Today’s guest blog is written by Boston-based writer, Kim Shippey: So, why would someone like me, who has been a firmly committed Christian all of his adult life, choose to spend several hours reading a book by a highly successful New York preacher—Timothy Keller—under the title Making Sense of God? (Viking, 2016) To which the subtitle adds a further touch of mystery: “An Invitation to the Skeptical.”
Keller ranges widely (across 327 pages) in his exploration of current and past thinking on his topic, including the work of C.S.Lewis and John Stott, novelists Dostoyevsky and Updike, Dietrich Bonhoeffer and Martin Luther King. He also offers 70 pages of notes in a small font that stretches their length.
The new book, his 14th, was well timed, emerging close to a spirited Q&A in a New York Times Op-Ed column in which Nicholas Kristof posed some trenchant questions under the title “Am I a Christian?” They covered skepticism over such topics as the virgin birth and the resurrection, necessary room for doubt, and the relation between faith and science.
The book also appeared just as Keller was announcing that he would soon be stepping down from the New York pulpit from which he has regularly addressed 5,000 members over the past 28 years to devote more time to teaching and to training church leaders.
In the newspaper and in the book Keller challenges: “Is the secular view of the world capable of making sense of the things secularists themselves properly value: freedom, individuality, justice, community, rationality, personal meaning, human rights?” His answer is a convincing No—spoken modestly but firmly.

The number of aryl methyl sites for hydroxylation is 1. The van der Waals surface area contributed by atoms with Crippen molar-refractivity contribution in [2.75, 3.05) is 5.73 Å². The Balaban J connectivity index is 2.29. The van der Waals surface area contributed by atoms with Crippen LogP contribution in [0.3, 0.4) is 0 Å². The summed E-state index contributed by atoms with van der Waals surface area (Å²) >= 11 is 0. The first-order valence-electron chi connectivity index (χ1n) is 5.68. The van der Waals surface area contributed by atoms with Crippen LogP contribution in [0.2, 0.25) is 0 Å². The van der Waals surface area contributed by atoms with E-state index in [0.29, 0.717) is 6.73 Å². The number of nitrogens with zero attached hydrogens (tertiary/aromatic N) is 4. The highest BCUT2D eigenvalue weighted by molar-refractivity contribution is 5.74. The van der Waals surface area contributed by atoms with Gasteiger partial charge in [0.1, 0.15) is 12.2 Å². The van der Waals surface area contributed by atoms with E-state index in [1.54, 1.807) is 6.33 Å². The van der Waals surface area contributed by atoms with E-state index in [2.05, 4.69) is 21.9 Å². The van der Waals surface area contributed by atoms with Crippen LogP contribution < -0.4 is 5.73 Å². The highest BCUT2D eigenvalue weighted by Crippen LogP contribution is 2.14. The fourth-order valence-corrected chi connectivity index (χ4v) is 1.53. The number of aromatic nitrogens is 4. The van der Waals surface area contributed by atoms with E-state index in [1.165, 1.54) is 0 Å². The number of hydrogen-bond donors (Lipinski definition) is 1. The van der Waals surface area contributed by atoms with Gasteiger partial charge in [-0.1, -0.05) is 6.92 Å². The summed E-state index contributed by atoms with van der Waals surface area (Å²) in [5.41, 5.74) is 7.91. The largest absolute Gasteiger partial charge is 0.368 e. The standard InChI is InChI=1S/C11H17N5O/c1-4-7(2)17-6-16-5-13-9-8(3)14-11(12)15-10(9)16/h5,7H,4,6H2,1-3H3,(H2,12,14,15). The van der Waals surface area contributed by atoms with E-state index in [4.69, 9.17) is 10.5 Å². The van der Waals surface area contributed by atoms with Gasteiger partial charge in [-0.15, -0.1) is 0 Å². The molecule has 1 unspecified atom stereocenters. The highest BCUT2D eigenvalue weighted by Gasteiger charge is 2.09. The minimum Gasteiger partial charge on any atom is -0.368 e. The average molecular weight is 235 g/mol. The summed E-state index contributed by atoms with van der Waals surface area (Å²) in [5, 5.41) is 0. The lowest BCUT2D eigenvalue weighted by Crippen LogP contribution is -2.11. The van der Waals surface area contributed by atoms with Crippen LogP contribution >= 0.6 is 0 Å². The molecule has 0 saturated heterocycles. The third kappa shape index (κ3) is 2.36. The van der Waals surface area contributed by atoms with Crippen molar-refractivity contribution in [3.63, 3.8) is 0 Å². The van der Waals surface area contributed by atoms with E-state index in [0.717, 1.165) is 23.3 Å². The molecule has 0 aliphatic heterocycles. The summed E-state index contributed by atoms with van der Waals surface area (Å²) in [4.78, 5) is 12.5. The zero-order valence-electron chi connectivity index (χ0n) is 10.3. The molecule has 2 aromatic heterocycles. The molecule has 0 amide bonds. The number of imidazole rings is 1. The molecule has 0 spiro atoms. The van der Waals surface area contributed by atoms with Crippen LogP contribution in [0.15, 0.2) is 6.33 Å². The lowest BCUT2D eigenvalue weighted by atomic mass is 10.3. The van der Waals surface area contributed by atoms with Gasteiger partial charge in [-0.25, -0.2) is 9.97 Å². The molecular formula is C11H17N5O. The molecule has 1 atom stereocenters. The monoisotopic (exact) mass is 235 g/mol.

Yet my most vivid and lasting memory of Keller is of the way he gently yet persuasively shares the Bible truths he loves so dearly in keynote addresses like the one I heard him give to 800 delegates at a Vision New England conference a few years ago.
Keller spoke about the gospel-centered church under three headings—evangelism, discipleship, and mission, focusing strongly on “gospel humility,” which calls for us to stop connecting every experience, every conversation, with only ourselves. He reiterated a point he has made in several of his books, and in sermons and magazine articles, that a truly gospel-humble person is not a self-hating nor a self-loving person, but a self-forgetful person.
Keller urged his audience to build a culture of greater inclusivity: “Get out of your bubble,” he pleaded. “Don’t do friendship evangelism, just do friendship.” But in talking with newfound friends about your faith, he added, remember that no one size fits all. Salvation comes by grace, not temperament or type.
“If you enjoy salvation,” Keller continued, “how could you keep it from others? What sort of monster are you if you don’t ache to share your faith with them?” He called for respect for non-believers, quoting Blaise Pascal, who said, “Make good men wish Christianity to be true, then prove it so.”
Keller said we should help others “rejoice in the hope of the glory of God … [which] does not disappoint us, because God has poured out his love into our hearts” (Romans 5:2, 5, New International Version).
In his observations on the church’s mission in the world today, Keller emphasized the call for churchgoers to make disciples who will then change the world: preach the Word, strive for justice, and love their neighbors.
All believers should be “one in heart and mind,” he said, with “no needy persons among them” (Acts 4:32, 34, NIV). Most important, the dynamic of “gospel grace,” he concluded, will change people’s attitude toward themselves, including the “bankrupt in spirit.” As they allow the gospel to penetrate deep into their hearts, they will drop their self-counseling and find their true identity in the grace of an all-loving God.
This call for grace was often expressed by another spiritual pioneer and prolific writer, Mary Baker Eddy, who founded the church that underpins these blog postings. She wrote: “What we most need is the prayer of fervent desire for growth in grace, expressed in patience, meekness, love, and good deeds” (Science and Health with Key to the Scriptures, p. 4). She also insisted, with deep conviction, that “Grace and Truth are potent beyond all other means and methods” (p. 67).
After all, as Keller makes clear in Making Sense of God, it is Christianity (not secularism) that seeks to provide us with “meaning, satisfaction, freedom, identity, a moral compass, and hope —all things so crucial that we cannot live life without them.”